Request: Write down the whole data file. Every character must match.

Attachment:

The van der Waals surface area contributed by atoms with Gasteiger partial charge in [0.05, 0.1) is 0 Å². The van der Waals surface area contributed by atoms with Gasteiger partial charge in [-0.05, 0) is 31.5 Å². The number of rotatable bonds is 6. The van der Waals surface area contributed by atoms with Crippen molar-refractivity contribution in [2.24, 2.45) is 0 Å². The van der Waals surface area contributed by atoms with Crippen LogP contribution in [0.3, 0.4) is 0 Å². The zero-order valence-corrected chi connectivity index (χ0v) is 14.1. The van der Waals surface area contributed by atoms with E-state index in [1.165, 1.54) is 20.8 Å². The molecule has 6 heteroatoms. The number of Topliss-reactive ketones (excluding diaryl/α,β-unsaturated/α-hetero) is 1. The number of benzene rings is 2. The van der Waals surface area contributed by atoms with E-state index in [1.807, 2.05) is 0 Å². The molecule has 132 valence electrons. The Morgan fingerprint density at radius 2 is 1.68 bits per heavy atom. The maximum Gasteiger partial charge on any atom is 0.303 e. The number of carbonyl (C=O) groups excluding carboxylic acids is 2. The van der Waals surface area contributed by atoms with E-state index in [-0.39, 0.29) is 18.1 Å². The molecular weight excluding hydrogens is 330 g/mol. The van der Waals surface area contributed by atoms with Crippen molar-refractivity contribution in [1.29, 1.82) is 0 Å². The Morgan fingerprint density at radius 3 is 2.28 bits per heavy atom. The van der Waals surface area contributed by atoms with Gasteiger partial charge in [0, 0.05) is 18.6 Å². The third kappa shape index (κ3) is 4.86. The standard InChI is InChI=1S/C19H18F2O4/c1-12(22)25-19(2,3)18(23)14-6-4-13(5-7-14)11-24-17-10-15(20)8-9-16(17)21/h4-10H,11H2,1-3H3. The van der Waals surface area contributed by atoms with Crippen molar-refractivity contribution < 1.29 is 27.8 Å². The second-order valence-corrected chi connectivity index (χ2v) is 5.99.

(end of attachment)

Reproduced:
The van der Waals surface area contributed by atoms with Gasteiger partial charge in [0.05, 0.1) is 0 Å². The van der Waals surface area contributed by atoms with Gasteiger partial charge in [-0.05, 0) is 31.5 Å². The number of rotatable bonds is 6. The van der Waals surface area contributed by atoms with Crippen molar-refractivity contribution in [2.24, 2.45) is 0 Å². The van der Waals surface area contributed by atoms with Crippen LogP contribution in [0.3, 0.4) is 0 Å². The zero-order valence-corrected chi connectivity index (χ0v) is 14.1. The van der Waals surface area contributed by atoms with E-state index in [1.165, 1.54) is 20.8 Å². The molecule has 6 heteroatoms. The number of Topliss-reactive ketones (excluding diaryl/α,β-unsaturated/α-hetero) is 1. The number of benzene rings is 2. The van der Waals surface area contributed by atoms with E-state index in [1.807, 2.05) is 0 Å². The molecule has 132 valence electrons. The Morgan fingerprint density at radius 2 is 1.68 bits per heavy atom. The maximum Gasteiger partial charge on any atom is 0.303 e. The number of carbonyl (C=O) groups excluding carboxylic acids is 2. The van der Waals surface area contributed by atoms with E-state index in [-0.39, 0.29) is 18.1 Å². The molecular weight excluding hydrogens is 330 g/mol. The van der Waals surface area contributed by atoms with Crippen molar-refractivity contribution in [1.29, 1.82) is 0 Å². The Morgan fingerprint density at radius 3 is 2.28 bits per heavy atom. The van der Waals surface area contributed by atoms with Gasteiger partial charge in [0, 0.05) is 18.6 Å². The third kappa shape index (κ3) is 4.86. The standard InChI is InChI=1S/C19H18F2O4/c1-12(22)25-19(2,3)18(23)14-6-4-13(5-7-14)11-24-17-10-15(20)8-9-16(17)21/h4-10H,11H2,1-3H3. The van der Waals surface area contributed by atoms with Crippen molar-refractivity contribution < 1.29 is 27.8 Å². The second-order valence-corrected chi connectivity index (χ2v) is 5.99.